“Everything we do fits within one of the five pillars. If we can get everyone to focus on at least four of those pillars, then they will be on the pathway to a thriving life. That’s our goal,” said Scarbrough.
Services and how you can help
There are several services and elements to the REAL Life program. We’ve already talked about the recovery transitional housing which is the core of their services – particularly during the pandemic – but REAL Life also has a community center, a motherhood program, a quick start to employment program, and it still maintains its presence in the jail to help prepare individuals for re-entry into the community.
In addition to serving those formerly incarcerated, REAL Life helps those with facing homelessness or substance use disorder.
“We get a lot of folks coming out of jail and prison. Some finished their program, and then they come to us; some come to us on the condition of a bond or as an alternative to incarceration,” said Scarbrough.
She also notes that local and state court referrals, community-based references and other community partners may have limitations on how long they can serve an individual before their services expire (for example, many housing organizations have a 30-day limit).
But thanks to donations from the community, REAL Life was able to step up in 2021, and it hopes to be able to continue the momentum this year.
“We have an incredible base of community support, truly incredible,” said Scarbrough. “That’s how we operated from the start. We have donors who are individuals, businesses, foundations, they believe in us and in our mission. As such, we have been able to sustain and also grow through a really tough, tough, time.”
The organization is always seeking donations, but they’re also open to volunteers who can provide more specific connections with residents, through mentorships, budget coaching and other employability skills.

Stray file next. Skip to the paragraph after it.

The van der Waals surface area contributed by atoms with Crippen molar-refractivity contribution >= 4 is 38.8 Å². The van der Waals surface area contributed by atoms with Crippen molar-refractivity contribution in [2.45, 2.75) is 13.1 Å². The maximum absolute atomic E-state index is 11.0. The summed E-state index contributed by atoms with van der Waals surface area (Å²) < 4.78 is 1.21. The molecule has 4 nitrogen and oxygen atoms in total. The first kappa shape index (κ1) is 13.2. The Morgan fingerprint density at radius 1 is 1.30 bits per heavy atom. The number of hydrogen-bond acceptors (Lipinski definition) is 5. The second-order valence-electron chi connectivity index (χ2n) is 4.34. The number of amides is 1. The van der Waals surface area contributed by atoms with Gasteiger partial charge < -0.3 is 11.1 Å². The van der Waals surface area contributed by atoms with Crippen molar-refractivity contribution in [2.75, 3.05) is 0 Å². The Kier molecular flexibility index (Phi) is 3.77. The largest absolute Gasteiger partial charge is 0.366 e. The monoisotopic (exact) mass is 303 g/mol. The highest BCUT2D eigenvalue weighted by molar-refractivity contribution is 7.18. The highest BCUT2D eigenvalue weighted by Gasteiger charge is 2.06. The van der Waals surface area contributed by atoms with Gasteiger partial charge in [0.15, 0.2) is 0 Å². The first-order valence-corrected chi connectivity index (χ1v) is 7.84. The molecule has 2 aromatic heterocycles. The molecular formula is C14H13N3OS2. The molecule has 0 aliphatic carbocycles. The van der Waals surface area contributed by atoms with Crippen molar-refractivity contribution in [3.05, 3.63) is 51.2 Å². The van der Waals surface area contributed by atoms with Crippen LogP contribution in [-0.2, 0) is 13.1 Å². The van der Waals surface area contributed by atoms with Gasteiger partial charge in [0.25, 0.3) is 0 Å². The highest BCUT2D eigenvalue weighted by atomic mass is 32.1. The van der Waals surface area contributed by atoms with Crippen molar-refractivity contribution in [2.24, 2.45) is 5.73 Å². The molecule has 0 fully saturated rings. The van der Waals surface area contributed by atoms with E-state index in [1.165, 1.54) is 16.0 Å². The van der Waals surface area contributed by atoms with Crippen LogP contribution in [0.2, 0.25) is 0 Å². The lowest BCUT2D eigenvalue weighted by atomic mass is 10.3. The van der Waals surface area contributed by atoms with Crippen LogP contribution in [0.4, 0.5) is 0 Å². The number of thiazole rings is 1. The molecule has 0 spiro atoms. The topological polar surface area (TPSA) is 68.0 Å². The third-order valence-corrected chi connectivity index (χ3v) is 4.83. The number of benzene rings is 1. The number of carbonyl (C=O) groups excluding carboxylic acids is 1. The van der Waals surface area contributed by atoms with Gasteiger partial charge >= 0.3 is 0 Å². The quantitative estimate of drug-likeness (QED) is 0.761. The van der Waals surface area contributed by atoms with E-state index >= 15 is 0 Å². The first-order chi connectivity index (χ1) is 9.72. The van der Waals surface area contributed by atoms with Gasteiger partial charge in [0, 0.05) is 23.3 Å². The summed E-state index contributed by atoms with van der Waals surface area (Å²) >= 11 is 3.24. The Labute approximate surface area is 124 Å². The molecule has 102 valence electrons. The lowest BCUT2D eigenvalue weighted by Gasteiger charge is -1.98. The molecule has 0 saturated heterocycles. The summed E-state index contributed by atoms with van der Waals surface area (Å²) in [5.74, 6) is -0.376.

REAL Life is providing real opportunities to those who were previously incarcerated and are simply looking for the chance to prove themselves and make a better life. The next time you think about someone with a record, just make sure you remember the human who maybe made a bad decision during a challenging time.
“When I began my research in the jail, I had a preconceived notion. There’s right, and there’s wrong,” said Scarbrough. “I conducted hundreds of interviews, reviewed thousands of surveys. The people behind bars, they’re human, they’re not barbarian. They’re mothers, dads, sons, daughters, aunts and uncles – they’re someone’s loved one. Nothing justifies crime and illegal behavior, but there is a ‘why’ behind that, and we don’t take the time to understand the why as a society.
“I wanted to be a voice for the voiceless, to bring an understanding and awareness on a small level to a group that was completely marginalized,” she continued. “By helping them learn and deal and cope with situations from the past, we can reach the long-term change.”